Striated Grassbird

Striated Grassbird    Megalurus palustris


  • Megalurus : Greek word megalos –great; ouros -tailed.
  • Palustris : Latin word for Marsh derived from paludis – swamp, marsh

Vernacular names: Hindi: Takko, Jal-aggin, Pun: Waddidharidarpiddi, Ass: Nul chaypee

Distribution in India: Resident across low lands of Central & North East India.

Description: Size of 22-25 cm. A large and conspicuous warbler with long graduated tail, retrices tapered to tips. It has whitish Supercilium diffusing at rear, somewhat highlighted by dark eye stripe from behind eye, pale lore and ear-coverts, latter lightly streaked darker; plumage otherwise buffish-brown overall, crown and nape finely streaked darker, but appearing relatively plain compared with strong dark brown streaking of mantle, scapulars and upper tail-coverts (rump usually unstreaked); wings buffish-brown, upper wing-coverts and, especially, tertials with blackish centers; tail brown, darker towards feather shafts, with paler fringes on outer webs; chin, throat, breast and belly whitish, some dark streaks on upper breast, becoming buff at sides, with flanks and under tail-coverts warmer buff, lightly streaked blackish, streaking particularly bold on under tail-coverts (in fresh plumage, streaking on underparts somewhat concealed owing to wider feather fringes, but becomes very evident when feathers abraded); iris light brownish-yellow to brown; upper mandible brownish-grey, lower mandible brownish-yellow; legs brownish-yellow. Both the sexes  aresimilar in plumage, male is larger than female.  The juvenile is similar to adult, but underparts are washed yellow, flanks and upperparts are quite warm brown, legs are brighter fleshy-pink. The race toklao (Central & North East India) has more pronounced streaking on crown, breast and flanks and less buff tone below than nominate.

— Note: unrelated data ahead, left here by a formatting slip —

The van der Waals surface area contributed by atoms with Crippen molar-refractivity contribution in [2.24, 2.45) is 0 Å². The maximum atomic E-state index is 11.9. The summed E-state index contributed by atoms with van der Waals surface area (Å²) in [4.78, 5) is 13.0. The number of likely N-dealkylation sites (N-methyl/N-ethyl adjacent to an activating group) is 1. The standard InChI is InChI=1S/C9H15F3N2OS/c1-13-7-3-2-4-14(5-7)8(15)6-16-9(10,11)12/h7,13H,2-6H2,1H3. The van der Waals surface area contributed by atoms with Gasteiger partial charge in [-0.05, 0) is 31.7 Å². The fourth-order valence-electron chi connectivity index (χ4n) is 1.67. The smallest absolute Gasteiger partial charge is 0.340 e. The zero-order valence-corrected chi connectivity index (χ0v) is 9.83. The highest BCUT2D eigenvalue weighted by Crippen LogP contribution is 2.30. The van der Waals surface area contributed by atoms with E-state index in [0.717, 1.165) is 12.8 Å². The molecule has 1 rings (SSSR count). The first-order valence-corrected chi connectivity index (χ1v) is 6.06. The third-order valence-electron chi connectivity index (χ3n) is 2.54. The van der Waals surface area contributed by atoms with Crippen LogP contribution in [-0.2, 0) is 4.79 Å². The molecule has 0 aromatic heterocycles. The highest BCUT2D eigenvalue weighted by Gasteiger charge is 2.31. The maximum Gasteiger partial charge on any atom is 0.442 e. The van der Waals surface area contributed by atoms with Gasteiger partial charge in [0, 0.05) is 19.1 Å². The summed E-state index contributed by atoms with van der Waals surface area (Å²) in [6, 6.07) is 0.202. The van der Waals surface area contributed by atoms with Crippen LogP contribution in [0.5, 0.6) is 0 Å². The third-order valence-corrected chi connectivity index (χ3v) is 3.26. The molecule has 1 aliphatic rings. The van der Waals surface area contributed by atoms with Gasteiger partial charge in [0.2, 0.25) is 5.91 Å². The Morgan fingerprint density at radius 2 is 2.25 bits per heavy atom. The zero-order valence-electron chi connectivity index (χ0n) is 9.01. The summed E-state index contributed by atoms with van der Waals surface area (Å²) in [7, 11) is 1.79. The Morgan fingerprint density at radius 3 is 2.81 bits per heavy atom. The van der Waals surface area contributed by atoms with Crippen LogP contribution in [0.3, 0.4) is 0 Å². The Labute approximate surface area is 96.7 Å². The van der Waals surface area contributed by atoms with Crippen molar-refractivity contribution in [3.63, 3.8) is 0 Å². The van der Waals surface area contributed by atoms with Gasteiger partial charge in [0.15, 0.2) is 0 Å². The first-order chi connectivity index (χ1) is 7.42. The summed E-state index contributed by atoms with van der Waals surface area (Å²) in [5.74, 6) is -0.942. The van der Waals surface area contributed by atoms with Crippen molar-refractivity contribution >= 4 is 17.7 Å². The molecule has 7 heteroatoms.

Habitat: It is found in open marshland and wet grassland, with stands of reeds, reed mace and similar tall vegetation and along margins of cultivation

Food Habits: It eats small invertebrates, chiefly insects and their larvae, and small spiders, also eats flower nectar. Usually singly. Forages among reeds or tall grasses, threading its way with ease as it climbs through the vegetation

Breeding Habits: They breed in April-July.  Sings from near tops of tall reeds and also in aerial display, when it rises 30 m into air, singing and soaring, before descending in parachute glide on outstretched wings. The nest is a ball with side entrance, constructed from coarse grasses, lined with finer grasses, placed low in grass clump or tussock, often over wet ground .It lays a clutch of 4 – 5 eggs.